In the wake of the Arab Spring, the UK riots, and Occupy Wall Street, when the same digital tools that were enabling journalists to share information and organize in unprecedented ways–through Twitter, Facebook, mobile phones–had also enabled the authorities to surveil and target their efforts, journalist Susan McGregor understood that metadata was the biggest security risk to her colleagues and their sources. With a grant from the Brown Institute, she started building a mobile app called Dispatch that allowed for secure, authenticated, and anonymous communication and publishing.
But it wasn’t until McGregor attended the Privacy Enhancing Technology Symposium (PETS)* in 2014 that she recognized a major underlying threat–one that potentially stood in the way to solving the problem of secure communications for journalists and their sources. It wasn’t just that many of her colleagues weren’t versed in the technical issues around privacy, but also that the people building security tools didn’t know enough about how journalists worked, or what they valued, to design what they needed.
To bridge this gap for tech people, McGregor teamed up with Franziska Roesner, a professor of computer security at the University of Washington who has a special interest in building security tools, and who was also at the conference. Together they interviewed 15 journalists from the US and France about their workflow and computer security habits. They presented the results on Thursday at the USENIX security conference in Washington DC, to a good deal of excitement. Despite the small sample size, and the fact that the findings won’t surprise many journalists, the effort is seen as a step towards bridging two communities that haven’t historically overlapped. And by laying out some of the basic habits and priorities of journalism, it offers a roadmap to building better, more intuitive security tools for journalists.
Often the reason the tools we build don’t get used by as many people as we’d like is that we didn’t build them with a deep understanding of the journalistic process.
“I was surprised by how little I know about what journalists did,” Roesner says. “For instance–and in retrospect this seems obvious, especially to journalists–I didn’t realize how seriously journalists take their duty to protect their sources. Often the reason the tools we build don’t get used by as many people as we’d like is that we didn’t build them with a deep understanding of the journalistic process.”
SecureDrop, an open source whistleblower system that enables news organizations to accept secure documents from anonymous sources, was one example. Both McGregor and Roesner think it’s one of the better tools out there. But because SecureDrop assumes journalists get stories by way of anonymous sources who drop off sensitive documents, it doesn’t account for a fundamental tenant of the journalistic process–namely, the reporter-source relationship, which is cultivated over time, and often over the phone. And while there are ways to encrypt a cell phone conversation, McGregor and Roesner found that journalists won’t use them if they interfere with a source. “What happens when a journalist is in the middle of a conversation and all of a sudden your source starts feeling more comfortable and decides to share an anecdote?” McGregor asks. “You can’t put them on hold and say, Wait a minute while I encrypt this conversation. Even if you don’t freak them out, the flow of the moment is lost.”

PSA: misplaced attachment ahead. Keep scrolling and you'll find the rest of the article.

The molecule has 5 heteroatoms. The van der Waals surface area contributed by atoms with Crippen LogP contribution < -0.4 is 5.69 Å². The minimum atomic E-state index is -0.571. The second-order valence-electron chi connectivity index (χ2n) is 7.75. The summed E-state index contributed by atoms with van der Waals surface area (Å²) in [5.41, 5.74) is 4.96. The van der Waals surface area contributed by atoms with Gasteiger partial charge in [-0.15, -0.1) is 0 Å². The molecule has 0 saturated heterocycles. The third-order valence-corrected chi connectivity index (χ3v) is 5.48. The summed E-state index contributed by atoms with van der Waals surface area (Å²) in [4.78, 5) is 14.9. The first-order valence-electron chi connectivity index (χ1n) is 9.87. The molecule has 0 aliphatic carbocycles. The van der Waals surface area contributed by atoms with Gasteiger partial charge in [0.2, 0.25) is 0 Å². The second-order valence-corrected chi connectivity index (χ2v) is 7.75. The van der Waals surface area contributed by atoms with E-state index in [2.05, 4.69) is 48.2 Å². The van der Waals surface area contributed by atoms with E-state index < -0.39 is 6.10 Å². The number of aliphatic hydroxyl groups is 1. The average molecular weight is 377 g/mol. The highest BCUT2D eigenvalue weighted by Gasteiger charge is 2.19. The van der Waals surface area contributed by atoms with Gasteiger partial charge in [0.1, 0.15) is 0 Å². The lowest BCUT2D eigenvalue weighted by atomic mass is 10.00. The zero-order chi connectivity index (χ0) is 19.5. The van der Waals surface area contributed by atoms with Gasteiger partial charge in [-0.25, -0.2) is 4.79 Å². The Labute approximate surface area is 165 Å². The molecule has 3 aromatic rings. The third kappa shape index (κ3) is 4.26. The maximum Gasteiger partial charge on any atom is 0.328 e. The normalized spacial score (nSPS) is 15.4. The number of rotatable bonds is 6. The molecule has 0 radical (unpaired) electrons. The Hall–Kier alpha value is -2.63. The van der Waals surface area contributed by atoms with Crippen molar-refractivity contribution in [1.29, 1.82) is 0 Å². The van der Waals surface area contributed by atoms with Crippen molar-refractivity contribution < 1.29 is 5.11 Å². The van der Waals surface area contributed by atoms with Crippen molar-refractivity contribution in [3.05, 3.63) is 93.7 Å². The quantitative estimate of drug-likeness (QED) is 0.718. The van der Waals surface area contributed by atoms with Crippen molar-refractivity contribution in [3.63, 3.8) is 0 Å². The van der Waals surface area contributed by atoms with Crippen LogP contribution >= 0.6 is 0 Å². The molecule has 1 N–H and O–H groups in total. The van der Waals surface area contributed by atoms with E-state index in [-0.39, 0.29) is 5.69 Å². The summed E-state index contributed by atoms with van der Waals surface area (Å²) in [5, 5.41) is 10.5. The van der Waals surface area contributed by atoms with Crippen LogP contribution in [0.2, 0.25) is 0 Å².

One goal, then, is to design a tool that’s nimble enough to protect the ebb and flow of an evolving reporter-source relationship. But the ultimate goal, McGregor says, is to have secure communication channels and practices be the default in journalism, regardless of whether a reporter is involved in a major investigation or tracking down everyday press quotes.
Language was another gap that emerged.
“When journalists talk about an anonymous source, they’re talking about someone whose identity they know, but whose name they don’t publish,” McGregor says. “Whereas when tech people talk about an anonymous source, they’re talking about someone whose physical identity is unknown. So in the technical sense of the word, almost no journalism actually comes from anonymous sources.”
Roesner was especially inspired when she learned the lengths to which some journalists go to confirm the identity of a source–for example, sending a source a sentence over an encrypted channel and asking them to then post that sentence to Twitter to verify that the source holds both accounts. She hopes that knowing about such ad-hoc approaches may lead to new innovations in security.
On Twitter, computer security specialists were hopeful, too:
Tech people who want to build security tools to protect journalists need to read this first. https://t.co/X2shHOocMI
— matt blaze (@mattblaze) August 13, 2015
A week after new documents released by Edward Snowden show how AT&T helped the US spy on the internet, the study, and the issues it raises around better security practices and governance, have implications well beyond the press. “Journalists have no special protections or exemptions, so in that sense, we have a mandate as a profession to deal with this stuff, but this is everybody. We’re all on our email and phones.”
*Correction: This article originally stated that McGregor attended the Journalism After Snowden conference in 2014; it was actually the Privacy Enhancing Technology Symposium.Damaris Colhoun is CJR’s digital correspondent covering the media business. A reporter at large in New York, Colhoun has also written for The Believer, The New York Times, The Guardian, and Atlas Obscura. Find her on Twitter @damarisdeere.